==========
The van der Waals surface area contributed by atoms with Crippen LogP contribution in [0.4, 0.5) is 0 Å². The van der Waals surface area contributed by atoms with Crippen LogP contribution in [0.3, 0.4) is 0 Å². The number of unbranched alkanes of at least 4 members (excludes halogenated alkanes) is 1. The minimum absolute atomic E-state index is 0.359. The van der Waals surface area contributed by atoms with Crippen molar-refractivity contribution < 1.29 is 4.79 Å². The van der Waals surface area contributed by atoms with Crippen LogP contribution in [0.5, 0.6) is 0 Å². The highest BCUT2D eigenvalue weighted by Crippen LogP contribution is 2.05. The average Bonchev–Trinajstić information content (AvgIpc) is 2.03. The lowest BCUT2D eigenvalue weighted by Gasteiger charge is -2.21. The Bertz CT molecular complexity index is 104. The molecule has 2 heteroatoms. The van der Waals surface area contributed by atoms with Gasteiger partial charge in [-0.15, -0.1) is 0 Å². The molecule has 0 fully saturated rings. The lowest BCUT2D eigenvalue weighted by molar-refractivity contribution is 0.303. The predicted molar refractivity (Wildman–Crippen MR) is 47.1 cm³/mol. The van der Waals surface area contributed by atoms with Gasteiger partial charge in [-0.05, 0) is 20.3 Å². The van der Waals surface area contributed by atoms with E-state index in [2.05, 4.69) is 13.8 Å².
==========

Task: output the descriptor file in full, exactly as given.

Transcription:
The van der Waals surface area contributed by atoms with Crippen LogP contribution in [0.4, 0.5) is 0 Å². The van der Waals surface area contributed by atoms with Crippen LogP contribution in [0.3, 0.4) is 0 Å². The number of unbranched alkanes of at least 4 members (excludes halogenated alkanes) is 1. The minimum absolute atomic E-state index is 0.359. The van der Waals surface area contributed by atoms with Crippen molar-refractivity contribution < 1.29 is 4.79 Å². The van der Waals surface area contributed by atoms with Crippen LogP contribution in [0.5, 0.6) is 0 Å². The highest BCUT2D eigenvalue weighted by Crippen LogP contribution is 2.05. The average Bonchev–Trinajstić information content (AvgIpc) is 2.03. The lowest BCUT2D eigenvalue weighted by Gasteiger charge is -2.21. The Bertz CT molecular complexity index is 104. The molecule has 2 heteroatoms. The van der Waals surface area contributed by atoms with Gasteiger partial charge in [-0.15, -0.1) is 0 Å². The molecule has 0 fully saturated rings. The lowest BCUT2D eigenvalue weighted by molar-refractivity contribution is 0.303. The predicted molar refractivity (Wildman–Crippen MR) is 47.1 cm³/mol. The van der Waals surface area contributed by atoms with Gasteiger partial charge in [-0.05, 0) is 20.3 Å². The van der Waals surface area contributed by atoms with E-state index in [2.05, 4.69) is 13.8 Å².